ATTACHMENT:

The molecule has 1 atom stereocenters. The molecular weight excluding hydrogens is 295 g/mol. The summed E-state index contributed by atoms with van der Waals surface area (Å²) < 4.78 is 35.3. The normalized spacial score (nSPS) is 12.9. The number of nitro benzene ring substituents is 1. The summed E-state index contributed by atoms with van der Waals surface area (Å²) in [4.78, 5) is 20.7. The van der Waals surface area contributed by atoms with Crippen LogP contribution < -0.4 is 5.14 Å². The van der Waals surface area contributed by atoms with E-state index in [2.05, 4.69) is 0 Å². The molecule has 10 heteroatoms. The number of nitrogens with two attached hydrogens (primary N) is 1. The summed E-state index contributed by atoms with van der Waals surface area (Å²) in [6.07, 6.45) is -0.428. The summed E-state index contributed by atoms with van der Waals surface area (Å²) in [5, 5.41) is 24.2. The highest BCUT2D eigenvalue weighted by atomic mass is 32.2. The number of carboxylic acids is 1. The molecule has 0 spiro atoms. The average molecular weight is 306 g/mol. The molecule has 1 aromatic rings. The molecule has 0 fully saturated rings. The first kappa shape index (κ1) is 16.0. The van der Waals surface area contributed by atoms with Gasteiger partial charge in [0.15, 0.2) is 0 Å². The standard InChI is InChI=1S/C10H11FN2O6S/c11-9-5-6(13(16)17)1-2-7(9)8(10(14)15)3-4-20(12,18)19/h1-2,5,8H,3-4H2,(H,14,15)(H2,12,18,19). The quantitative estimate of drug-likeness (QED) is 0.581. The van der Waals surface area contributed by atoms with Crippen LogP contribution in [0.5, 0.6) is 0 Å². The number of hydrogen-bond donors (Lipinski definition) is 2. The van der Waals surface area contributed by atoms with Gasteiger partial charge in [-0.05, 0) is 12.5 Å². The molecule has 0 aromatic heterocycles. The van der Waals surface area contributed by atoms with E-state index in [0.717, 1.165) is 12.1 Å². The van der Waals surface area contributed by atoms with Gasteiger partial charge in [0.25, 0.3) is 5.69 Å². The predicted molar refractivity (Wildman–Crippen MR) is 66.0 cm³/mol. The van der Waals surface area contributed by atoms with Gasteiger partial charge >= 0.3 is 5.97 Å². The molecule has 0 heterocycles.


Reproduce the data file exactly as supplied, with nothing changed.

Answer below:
The molecule has 1 atom stereocenters. The molecular weight excluding hydrogens is 295 g/mol. The summed E-state index contributed by atoms with van der Waals surface area (Å²) < 4.78 is 35.3. The normalized spacial score (nSPS) is 12.9. The number of nitro benzene ring substituents is 1. The summed E-state index contributed by atoms with van der Waals surface area (Å²) in [4.78, 5) is 20.7. The van der Waals surface area contributed by atoms with Crippen LogP contribution < -0.4 is 5.14 Å². The van der Waals surface area contributed by atoms with E-state index in [2.05, 4.69) is 0 Å². The molecule has 10 heteroatoms. The number of nitrogens with two attached hydrogens (primary N) is 1. The summed E-state index contributed by atoms with van der Waals surface area (Å²) in [6.07, 6.45) is -0.428. The summed E-state index contributed by atoms with van der Waals surface area (Å²) in [5, 5.41) is 24.2. The highest BCUT2D eigenvalue weighted by atomic mass is 32.2. The number of carboxylic acids is 1. The molecule has 0 spiro atoms. The average molecular weight is 306 g/mol. The molecule has 1 aromatic rings. The molecule has 0 fully saturated rings. The first kappa shape index (κ1) is 16.0. The van der Waals surface area contributed by atoms with Gasteiger partial charge in [0.15, 0.2) is 0 Å². The standard InChI is InChI=1S/C10H11FN2O6S/c11-9-5-6(13(16)17)1-2-7(9)8(10(14)15)3-4-20(12,18)19/h1-2,5,8H,3-4H2,(H,14,15)(H2,12,18,19). The quantitative estimate of drug-likeness (QED) is 0.581. The van der Waals surface area contributed by atoms with Crippen LogP contribution in [0.5, 0.6) is 0 Å². The number of hydrogen-bond donors (Lipinski definition) is 2. The van der Waals surface area contributed by atoms with Gasteiger partial charge in [-0.05, 0) is 12.5 Å². The molecule has 0 aromatic heterocycles. The van der Waals surface area contributed by atoms with E-state index in [0.717, 1.165) is 12.1 Å². The van der Waals surface area contributed by atoms with Gasteiger partial charge in [0.25, 0.3) is 5.69 Å². The predicted molar refractivity (Wildman–Crippen MR) is 66.0 cm³/mol. The van der Waals surface area contributed by atoms with Gasteiger partial charge >= 0.3 is 5.97 Å². The molecule has 0 heterocycles.